Now that the Gebirgsjäger platoon is starting to take shape, I can't let them be ordered around by an ordinary Heer officer. So I converted up a Platoon commander (am I right that it would be a Hauptfeldwebel? Army command systems confuse me) with pistol to bark orders at them.
I squeezed in something extra this painting session, and added an intrepid cameraman to follow him around as well! We have been mucking around with ideas about secondary objectives for the campaign games, and extras such as war correspondents, downed pilots and spies is a terrific way to get the creative juices flowing.
The commander is simply a conversion from the Perry Miniatures DAK box, with puttees and Gebirgsjäger insignia added with green stuff. The cameraman is from Warlord Games.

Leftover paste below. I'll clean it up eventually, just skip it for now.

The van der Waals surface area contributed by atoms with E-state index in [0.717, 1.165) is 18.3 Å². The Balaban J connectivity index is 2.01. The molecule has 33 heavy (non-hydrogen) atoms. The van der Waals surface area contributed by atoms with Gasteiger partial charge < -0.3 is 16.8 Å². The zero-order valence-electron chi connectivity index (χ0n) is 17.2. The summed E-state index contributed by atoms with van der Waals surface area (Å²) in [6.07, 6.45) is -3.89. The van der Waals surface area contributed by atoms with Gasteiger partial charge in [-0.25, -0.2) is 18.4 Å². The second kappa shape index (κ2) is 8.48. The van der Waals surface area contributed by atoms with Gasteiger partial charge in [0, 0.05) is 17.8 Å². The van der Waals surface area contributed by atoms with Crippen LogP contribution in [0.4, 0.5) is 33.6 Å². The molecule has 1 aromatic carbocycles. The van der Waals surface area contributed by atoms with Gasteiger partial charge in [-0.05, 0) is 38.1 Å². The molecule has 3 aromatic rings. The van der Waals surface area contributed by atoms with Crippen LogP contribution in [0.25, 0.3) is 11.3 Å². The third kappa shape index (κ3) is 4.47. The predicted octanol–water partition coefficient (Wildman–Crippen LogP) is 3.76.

In our test version of the Gebirgsjäger platoon for 1941 we decided to add a mandatory AT rifle team. This is to represent the vast amount of Panzerbüchse 38/39 rifles that were available to every rifle company at the time. These would gradually be more and more likely to be left behind, as they were heavy, cumbersome, and increasingly useless as lighter pre-war Soviet tanks were replaced by better armoured ones such as the T-34..
The miniatures are again converted plastic Perry DAK, and the cover is built out of sculpey. I really didn't know much about the Panzerbüchse 39 until I saw this demonstration video from a US auction house. Far from necessary to grasp its use on the tabletop, but could be interesting if you are into how the firearms functioned mechanically:
WW2 Campaign Blog
This blog follows the second Chain of Command club campaign, set in the intense fighting over Stalino in October 1941.